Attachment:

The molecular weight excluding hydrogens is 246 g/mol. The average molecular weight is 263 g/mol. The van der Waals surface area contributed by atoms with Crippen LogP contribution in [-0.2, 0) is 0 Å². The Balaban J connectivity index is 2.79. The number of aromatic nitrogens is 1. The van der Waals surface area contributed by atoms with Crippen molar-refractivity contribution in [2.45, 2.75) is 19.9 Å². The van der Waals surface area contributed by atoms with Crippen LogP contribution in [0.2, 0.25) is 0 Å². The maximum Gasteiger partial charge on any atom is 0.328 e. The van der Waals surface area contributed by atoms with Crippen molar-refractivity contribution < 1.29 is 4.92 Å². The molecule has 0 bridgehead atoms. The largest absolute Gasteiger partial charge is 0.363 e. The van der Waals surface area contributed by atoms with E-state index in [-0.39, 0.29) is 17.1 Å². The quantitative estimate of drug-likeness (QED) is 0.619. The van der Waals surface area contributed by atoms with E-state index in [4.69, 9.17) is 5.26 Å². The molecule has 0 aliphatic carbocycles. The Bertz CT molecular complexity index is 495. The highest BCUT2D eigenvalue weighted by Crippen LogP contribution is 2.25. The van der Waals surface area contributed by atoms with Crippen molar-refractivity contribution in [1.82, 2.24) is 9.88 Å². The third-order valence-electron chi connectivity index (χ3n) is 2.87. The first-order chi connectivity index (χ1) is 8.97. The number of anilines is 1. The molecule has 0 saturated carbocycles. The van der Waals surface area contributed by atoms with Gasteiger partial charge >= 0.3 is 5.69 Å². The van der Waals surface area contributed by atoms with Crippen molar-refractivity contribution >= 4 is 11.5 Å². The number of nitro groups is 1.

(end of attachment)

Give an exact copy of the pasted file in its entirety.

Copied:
The molecular weight excluding hydrogens is 246 g/mol. The average molecular weight is 263 g/mol. The van der Waals surface area contributed by atoms with Crippen LogP contribution in [-0.2, 0) is 0 Å². The Balaban J connectivity index is 2.79. The number of aromatic nitrogens is 1. The van der Waals surface area contributed by atoms with Crippen molar-refractivity contribution in [2.45, 2.75) is 19.9 Å². The van der Waals surface area contributed by atoms with Crippen LogP contribution in [0.2, 0.25) is 0 Å². The maximum Gasteiger partial charge on any atom is 0.328 e. The van der Waals surface area contributed by atoms with Crippen molar-refractivity contribution < 1.29 is 4.92 Å². The molecule has 0 bridgehead atoms. The largest absolute Gasteiger partial charge is 0.363 e. The van der Waals surface area contributed by atoms with E-state index in [-0.39, 0.29) is 17.1 Å². The quantitative estimate of drug-likeness (QED) is 0.619. The van der Waals surface area contributed by atoms with E-state index in [4.69, 9.17) is 5.26 Å². The molecule has 0 aliphatic carbocycles. The Bertz CT molecular complexity index is 495. The highest BCUT2D eigenvalue weighted by Crippen LogP contribution is 2.25. The van der Waals surface area contributed by atoms with Crippen molar-refractivity contribution in [1.82, 2.24) is 9.88 Å². The third-order valence-electron chi connectivity index (χ3n) is 2.87. The first-order chi connectivity index (χ1) is 8.97. The number of anilines is 1. The molecule has 0 saturated carbocycles. The van der Waals surface area contributed by atoms with Gasteiger partial charge >= 0.3 is 5.69 Å². The van der Waals surface area contributed by atoms with Crippen molar-refractivity contribution >= 4 is 11.5 Å². The number of nitro groups is 1.